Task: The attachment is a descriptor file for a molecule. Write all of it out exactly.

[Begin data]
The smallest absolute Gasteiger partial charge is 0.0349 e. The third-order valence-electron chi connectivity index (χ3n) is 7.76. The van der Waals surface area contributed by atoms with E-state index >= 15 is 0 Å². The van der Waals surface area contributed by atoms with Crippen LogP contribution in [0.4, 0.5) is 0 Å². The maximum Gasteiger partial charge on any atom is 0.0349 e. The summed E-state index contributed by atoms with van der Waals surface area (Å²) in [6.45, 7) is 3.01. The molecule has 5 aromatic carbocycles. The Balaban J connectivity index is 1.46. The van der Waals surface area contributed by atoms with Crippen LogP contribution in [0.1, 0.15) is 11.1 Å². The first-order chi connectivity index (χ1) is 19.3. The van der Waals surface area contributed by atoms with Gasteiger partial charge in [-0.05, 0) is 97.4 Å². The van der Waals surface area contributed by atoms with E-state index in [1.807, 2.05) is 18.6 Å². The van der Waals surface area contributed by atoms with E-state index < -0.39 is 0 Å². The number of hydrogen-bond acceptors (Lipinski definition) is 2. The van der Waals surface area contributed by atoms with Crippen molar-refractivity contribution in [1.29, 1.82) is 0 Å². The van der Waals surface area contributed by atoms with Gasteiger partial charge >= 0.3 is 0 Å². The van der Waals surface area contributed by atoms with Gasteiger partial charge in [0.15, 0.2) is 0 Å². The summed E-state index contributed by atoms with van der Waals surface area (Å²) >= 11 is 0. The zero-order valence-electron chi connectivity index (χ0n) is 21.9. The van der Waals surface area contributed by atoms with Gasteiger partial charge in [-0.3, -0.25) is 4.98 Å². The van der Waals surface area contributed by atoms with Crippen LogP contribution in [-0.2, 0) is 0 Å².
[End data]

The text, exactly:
The smallest absolute Gasteiger partial charge is 0.0349 e. The third-order valence-electron chi connectivity index (χ3n) is 7.76. The van der Waals surface area contributed by atoms with E-state index >= 15 is 0 Å². The van der Waals surface area contributed by atoms with Crippen LogP contribution in [0.4, 0.5) is 0 Å². The maximum Gasteiger partial charge on any atom is 0.0349 e. The summed E-state index contributed by atoms with van der Waals surface area (Å²) in [6.45, 7) is 3.01. The molecule has 5 aromatic carbocycles. The Balaban J connectivity index is 1.46. The van der Waals surface area contributed by atoms with Crippen LogP contribution in [0.1, 0.15) is 11.1 Å². The first-order chi connectivity index (χ1) is 19.3. The van der Waals surface area contributed by atoms with Gasteiger partial charge in [-0.05, 0) is 97.4 Å². The van der Waals surface area contributed by atoms with E-state index in [1.807, 2.05) is 18.6 Å². The van der Waals surface area contributed by atoms with E-state index < -0.39 is 0 Å². The number of hydrogen-bond acceptors (Lipinski definition) is 2. The van der Waals surface area contributed by atoms with Crippen molar-refractivity contribution in [1.29, 1.82) is 0 Å². The van der Waals surface area contributed by atoms with Gasteiger partial charge >= 0.3 is 0 Å². The van der Waals surface area contributed by atoms with Gasteiger partial charge in [0.15, 0.2) is 0 Å². The summed E-state index contributed by atoms with van der Waals surface area (Å²) >= 11 is 0. The zero-order valence-electron chi connectivity index (χ0n) is 21.9. The van der Waals surface area contributed by atoms with Gasteiger partial charge in [-0.3, -0.25) is 4.98 Å². The van der Waals surface area contributed by atoms with Crippen LogP contribution in [-0.2, 0) is 0 Å².